I love to walk, however, my navigation skills are pretty much non-existent. Recently and after months of failing to get to a friend’s place without Google Maps reminding me of how far I am straying from my destination, I finally nailed it; I could get to his place without once getting lost. That was until I decided to listen to Lost Trail’s Holy Ring of Chalk. From walking purposefully towards my now very clear target, I found myself wandering aimlessly with no clear objective, slowly forgetting our arranged meeting time and preferring to take the longest route possible to make sure that the album ends prior to my arrival. It wasn’t the first time listening to Holy Ring of Chalk, but it was the first in these circumstances, and in this nocturnal serenity the album made much more sense, felt much more complete and breathed a whole new life into very familiar surroundings.
Those familiar with Zachary and Denny Corsa’s extensive back catalog know that there are some things that are always going to be there, mainly lots of field recordings and a lot of tape hiss. However, this is where the relationship to their previous works ends. For this is by far their most complete work to date as well as their most ambitious. The stop and go nature of each track on the album makes it very hard for the listener to accurately guess what’s going to happen next and in that way they’ve circumvented the biggest drawback of your run of the mill ambient album and that is predictability.
“There is nothing easier these days than to time stretch a sample to infinity and call it an ambient song. Ambient music is being made by the yard…I’ll have a hundred yards of ambient, please”
This came up in a conversation with a musician I think very highly of and it rings very true with regards to the vast majority of albums released under the genre. Pick the most convenient digital audio workstation, stretch those three guitar chords and toss a tonne of reverb over them seems to be the modus operandi for a vast number of artists, not Lost Trail though, not by a long shot.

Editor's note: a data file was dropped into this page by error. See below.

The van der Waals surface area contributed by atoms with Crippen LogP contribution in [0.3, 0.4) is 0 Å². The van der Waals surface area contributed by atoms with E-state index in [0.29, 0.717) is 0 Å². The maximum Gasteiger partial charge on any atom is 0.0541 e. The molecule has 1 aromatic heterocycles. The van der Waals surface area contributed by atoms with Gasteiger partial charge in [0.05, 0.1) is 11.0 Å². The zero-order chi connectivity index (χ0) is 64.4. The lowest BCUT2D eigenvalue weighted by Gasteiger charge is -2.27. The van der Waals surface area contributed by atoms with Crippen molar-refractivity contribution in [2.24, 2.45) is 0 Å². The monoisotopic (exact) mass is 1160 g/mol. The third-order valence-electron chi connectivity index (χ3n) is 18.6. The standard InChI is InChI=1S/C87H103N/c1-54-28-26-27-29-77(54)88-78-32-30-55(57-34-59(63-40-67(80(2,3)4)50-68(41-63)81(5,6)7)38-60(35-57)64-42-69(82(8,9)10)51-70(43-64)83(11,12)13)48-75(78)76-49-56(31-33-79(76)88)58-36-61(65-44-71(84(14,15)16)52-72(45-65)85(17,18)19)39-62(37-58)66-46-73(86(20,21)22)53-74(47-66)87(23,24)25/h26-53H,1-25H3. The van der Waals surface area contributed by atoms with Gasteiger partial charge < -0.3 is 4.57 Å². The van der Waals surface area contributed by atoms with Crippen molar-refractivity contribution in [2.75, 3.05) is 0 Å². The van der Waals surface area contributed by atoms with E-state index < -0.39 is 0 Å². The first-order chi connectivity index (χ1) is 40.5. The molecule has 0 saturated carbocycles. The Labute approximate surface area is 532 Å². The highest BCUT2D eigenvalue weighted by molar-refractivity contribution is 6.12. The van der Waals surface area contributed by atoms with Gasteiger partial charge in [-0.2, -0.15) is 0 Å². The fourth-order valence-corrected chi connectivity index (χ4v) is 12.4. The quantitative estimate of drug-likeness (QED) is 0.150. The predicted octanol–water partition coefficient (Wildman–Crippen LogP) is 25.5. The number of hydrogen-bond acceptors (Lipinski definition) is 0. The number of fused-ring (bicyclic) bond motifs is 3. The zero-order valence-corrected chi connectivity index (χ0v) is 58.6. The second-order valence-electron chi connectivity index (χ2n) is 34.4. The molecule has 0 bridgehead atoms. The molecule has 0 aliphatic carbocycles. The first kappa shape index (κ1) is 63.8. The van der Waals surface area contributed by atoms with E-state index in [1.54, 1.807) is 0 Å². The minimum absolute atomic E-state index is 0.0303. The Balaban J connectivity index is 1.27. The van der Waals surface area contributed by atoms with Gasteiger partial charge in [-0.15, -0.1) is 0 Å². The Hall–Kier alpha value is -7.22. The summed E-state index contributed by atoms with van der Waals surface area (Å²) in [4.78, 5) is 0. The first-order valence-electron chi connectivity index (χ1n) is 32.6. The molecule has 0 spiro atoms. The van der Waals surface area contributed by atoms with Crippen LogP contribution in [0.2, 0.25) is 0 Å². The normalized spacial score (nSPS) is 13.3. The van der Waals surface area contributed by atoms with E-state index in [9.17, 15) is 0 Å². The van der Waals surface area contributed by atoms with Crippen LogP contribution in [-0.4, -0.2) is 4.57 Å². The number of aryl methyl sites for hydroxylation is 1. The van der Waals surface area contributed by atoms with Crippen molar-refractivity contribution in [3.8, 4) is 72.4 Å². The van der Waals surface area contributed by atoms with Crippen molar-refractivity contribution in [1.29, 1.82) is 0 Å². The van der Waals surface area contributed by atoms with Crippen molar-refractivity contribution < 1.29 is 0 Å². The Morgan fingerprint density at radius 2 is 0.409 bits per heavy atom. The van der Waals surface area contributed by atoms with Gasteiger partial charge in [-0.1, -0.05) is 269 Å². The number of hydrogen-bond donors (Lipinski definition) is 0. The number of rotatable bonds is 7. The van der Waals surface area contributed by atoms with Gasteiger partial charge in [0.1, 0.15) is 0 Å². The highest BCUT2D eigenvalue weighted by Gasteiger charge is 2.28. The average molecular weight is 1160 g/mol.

The timing, frequency and nature of variations throughout the album is something to be marvelled at. That evangelist sample halfway through “The Falling Drift”, the beautiful pianos in “The Rushing Gust” or the banjos turned slowed down reverses on the interlude “The Wooded Dance” are all exquisite choices added to either cause or relieve tension, to keep the listener enthralled and wondering. Every section is masterfully crafted and to think that it was all improvised in the space of one night deserves even more praise.
The final two tracks on the album serve as the more shocking, noisier counterparts to the dreamier first half of the album, they both move with restraint until they explode with the last eight or so minutes of penultimate track “The Opaque Ritual” doing so in very Tim Hecker-esque fashion and in doing so they create a balance to the whole album, tie up loose ends and finish the album on a high.
Holy Ring of Chalk is an experience that should be fully appreciated, uninterrupted, listened to and savoured then replayed and dissected to come to reach even further appreciation. It might have taken them a while getting there, but with this they have perhaps created their Magnum Opus. (Mohammed Ashraf)